AD WATCH | Evaluating the accuracy of political advertising
Ad Watch: Kerry Hit on Abortion, Contraception
Friday, July 16, 2004; Page A09
Candidate: President Bush
Images: Young girl pouring milk in a kitchen; John Kerry speaking; a girl playing on a suburban porch; another boarding a school bus.
Time: 30 seconds
Audio: When it comes to issues that affect our families, are John Kerry’s priorities the same as yours? Kerry voted against parental notification for teenage abortions. Kerry even voted to allow schools to hand out the “morning-after” pill without parents’ knowledge. He voted to take control away from parents by taking away their right to know.
John Kerry has his priorities. The question is, are they yours?
Analysis: This ad, with a female narrator, continues the president’s “values” assault against Kerry and tries to frame the abortion issue in a way that makes him appear insensitive to parents.
Kerry in 1991 voted against a Republican amendment to force clinics to notify parents when a minor seeks an abortion. But he voted for a Democratic amendment to allow adults other than the parents to determine whether a girl was mature enough to decide on her own. Kerry says he, like the American Medical Association, opposes mandatory notification because it could put some girls at risk of abuse, family violence, late-term abortions or unwanted childbirth, and that his approach allows judicial exceptions with the consent of other relatives and the girl’s doctor.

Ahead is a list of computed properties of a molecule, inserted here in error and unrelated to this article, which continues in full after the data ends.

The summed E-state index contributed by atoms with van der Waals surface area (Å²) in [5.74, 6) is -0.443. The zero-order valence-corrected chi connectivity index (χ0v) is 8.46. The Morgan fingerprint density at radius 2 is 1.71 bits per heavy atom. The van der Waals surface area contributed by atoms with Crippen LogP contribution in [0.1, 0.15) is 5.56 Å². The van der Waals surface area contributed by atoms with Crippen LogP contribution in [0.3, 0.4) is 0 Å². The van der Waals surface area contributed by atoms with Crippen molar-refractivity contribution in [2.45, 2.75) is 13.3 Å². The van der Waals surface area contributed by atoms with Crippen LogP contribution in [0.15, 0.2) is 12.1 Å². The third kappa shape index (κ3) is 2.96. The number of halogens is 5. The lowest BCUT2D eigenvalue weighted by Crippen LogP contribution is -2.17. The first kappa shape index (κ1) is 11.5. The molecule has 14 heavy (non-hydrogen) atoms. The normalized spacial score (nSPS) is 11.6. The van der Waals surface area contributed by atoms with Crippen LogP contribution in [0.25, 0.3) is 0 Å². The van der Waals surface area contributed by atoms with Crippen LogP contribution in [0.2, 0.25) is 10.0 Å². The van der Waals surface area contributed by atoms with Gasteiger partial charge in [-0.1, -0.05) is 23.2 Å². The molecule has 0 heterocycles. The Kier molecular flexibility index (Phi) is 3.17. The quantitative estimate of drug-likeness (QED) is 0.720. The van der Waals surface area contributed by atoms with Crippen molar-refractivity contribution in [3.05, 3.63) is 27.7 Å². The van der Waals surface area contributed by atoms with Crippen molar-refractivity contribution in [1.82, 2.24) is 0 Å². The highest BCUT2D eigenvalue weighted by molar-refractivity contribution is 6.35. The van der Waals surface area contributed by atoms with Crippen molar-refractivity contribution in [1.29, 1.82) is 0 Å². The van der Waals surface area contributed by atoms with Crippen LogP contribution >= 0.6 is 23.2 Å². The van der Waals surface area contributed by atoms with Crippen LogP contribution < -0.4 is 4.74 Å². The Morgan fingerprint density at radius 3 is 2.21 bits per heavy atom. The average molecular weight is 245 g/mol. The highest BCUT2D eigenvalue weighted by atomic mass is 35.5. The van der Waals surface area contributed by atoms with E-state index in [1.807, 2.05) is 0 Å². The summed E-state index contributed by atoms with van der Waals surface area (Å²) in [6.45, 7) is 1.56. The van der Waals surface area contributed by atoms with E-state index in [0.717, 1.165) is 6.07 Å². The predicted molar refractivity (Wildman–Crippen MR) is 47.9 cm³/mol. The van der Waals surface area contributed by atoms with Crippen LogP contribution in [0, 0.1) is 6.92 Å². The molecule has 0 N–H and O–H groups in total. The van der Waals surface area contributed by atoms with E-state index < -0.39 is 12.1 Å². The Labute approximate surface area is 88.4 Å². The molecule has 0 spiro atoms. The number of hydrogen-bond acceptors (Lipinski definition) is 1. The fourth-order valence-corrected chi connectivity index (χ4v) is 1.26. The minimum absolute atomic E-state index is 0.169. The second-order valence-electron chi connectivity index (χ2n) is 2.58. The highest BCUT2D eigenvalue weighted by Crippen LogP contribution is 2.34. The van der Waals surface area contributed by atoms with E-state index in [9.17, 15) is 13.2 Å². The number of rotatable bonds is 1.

In 2000, Kerry voted to kill an amendment barring federal funds for distributing the “morning-after” contraceptive pill on school grounds. Kerry says schools should be able to provide such contraception to girls who are victims of rape or incest or not covered by insurance.
In both cases the votes cited are accurate and Kerry’s explanations, however well argued, are complicated.
The Bush camp also released a radio ad, airing on African American stations in seven cities from Philadelphia to Cleveland, that repeats these charges and recycles others in attacking Kerry’s “extreme voting record.” The spot follows a Kerry television ad targeted at black voters, but Bush strategists say that unlike the senator they are not tailoring separate messages to different groups.
— Howard Kurtz
© 2004 The Washington Post Company